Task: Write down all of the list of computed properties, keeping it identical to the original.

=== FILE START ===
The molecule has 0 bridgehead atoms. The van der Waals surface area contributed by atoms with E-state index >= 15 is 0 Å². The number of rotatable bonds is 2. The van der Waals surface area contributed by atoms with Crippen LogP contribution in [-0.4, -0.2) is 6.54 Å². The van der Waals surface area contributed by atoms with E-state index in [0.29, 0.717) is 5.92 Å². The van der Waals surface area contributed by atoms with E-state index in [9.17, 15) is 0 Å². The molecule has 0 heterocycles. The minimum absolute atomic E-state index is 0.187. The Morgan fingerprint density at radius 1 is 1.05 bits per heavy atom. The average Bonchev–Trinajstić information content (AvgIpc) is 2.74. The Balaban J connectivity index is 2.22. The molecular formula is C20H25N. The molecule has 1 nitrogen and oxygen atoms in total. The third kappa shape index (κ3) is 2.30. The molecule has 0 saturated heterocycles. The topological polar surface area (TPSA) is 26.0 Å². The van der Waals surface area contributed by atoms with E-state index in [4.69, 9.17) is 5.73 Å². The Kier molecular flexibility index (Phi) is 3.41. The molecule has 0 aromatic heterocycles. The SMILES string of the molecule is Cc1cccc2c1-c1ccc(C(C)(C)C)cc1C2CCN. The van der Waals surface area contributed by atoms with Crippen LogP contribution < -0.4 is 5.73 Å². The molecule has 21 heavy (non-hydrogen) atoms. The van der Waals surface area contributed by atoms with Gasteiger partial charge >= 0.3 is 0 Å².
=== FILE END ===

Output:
The molecule has 0 bridgehead atoms. The van der Waals surface area contributed by atoms with E-state index >= 15 is 0 Å². The number of rotatable bonds is 2. The van der Waals surface area contributed by atoms with Crippen LogP contribution in [-0.4, -0.2) is 6.54 Å². The van der Waals surface area contributed by atoms with E-state index in [0.29, 0.717) is 5.92 Å². The van der Waals surface area contributed by atoms with E-state index in [9.17, 15) is 0 Å². The molecule has 0 heterocycles. The minimum absolute atomic E-state index is 0.187. The Morgan fingerprint density at radius 1 is 1.05 bits per heavy atom. The average Bonchev–Trinajstić information content (AvgIpc) is 2.74. The Balaban J connectivity index is 2.22. The molecular formula is C20H25N. The molecule has 1 nitrogen and oxygen atoms in total. The third kappa shape index (κ3) is 2.30. The molecule has 0 saturated heterocycles. The topological polar surface area (TPSA) is 26.0 Å². The van der Waals surface area contributed by atoms with E-state index in [4.69, 9.17) is 5.73 Å². The Kier molecular flexibility index (Phi) is 3.41. The molecule has 0 aromatic heterocycles. The SMILES string of the molecule is Cc1cccc2c1-c1ccc(C(C)(C)C)cc1C2CCN. The van der Waals surface area contributed by atoms with Crippen LogP contribution < -0.4 is 5.73 Å². The molecule has 21 heavy (non-hydrogen) atoms. The van der Waals surface area contributed by atoms with Gasteiger partial charge >= 0.3 is 0 Å².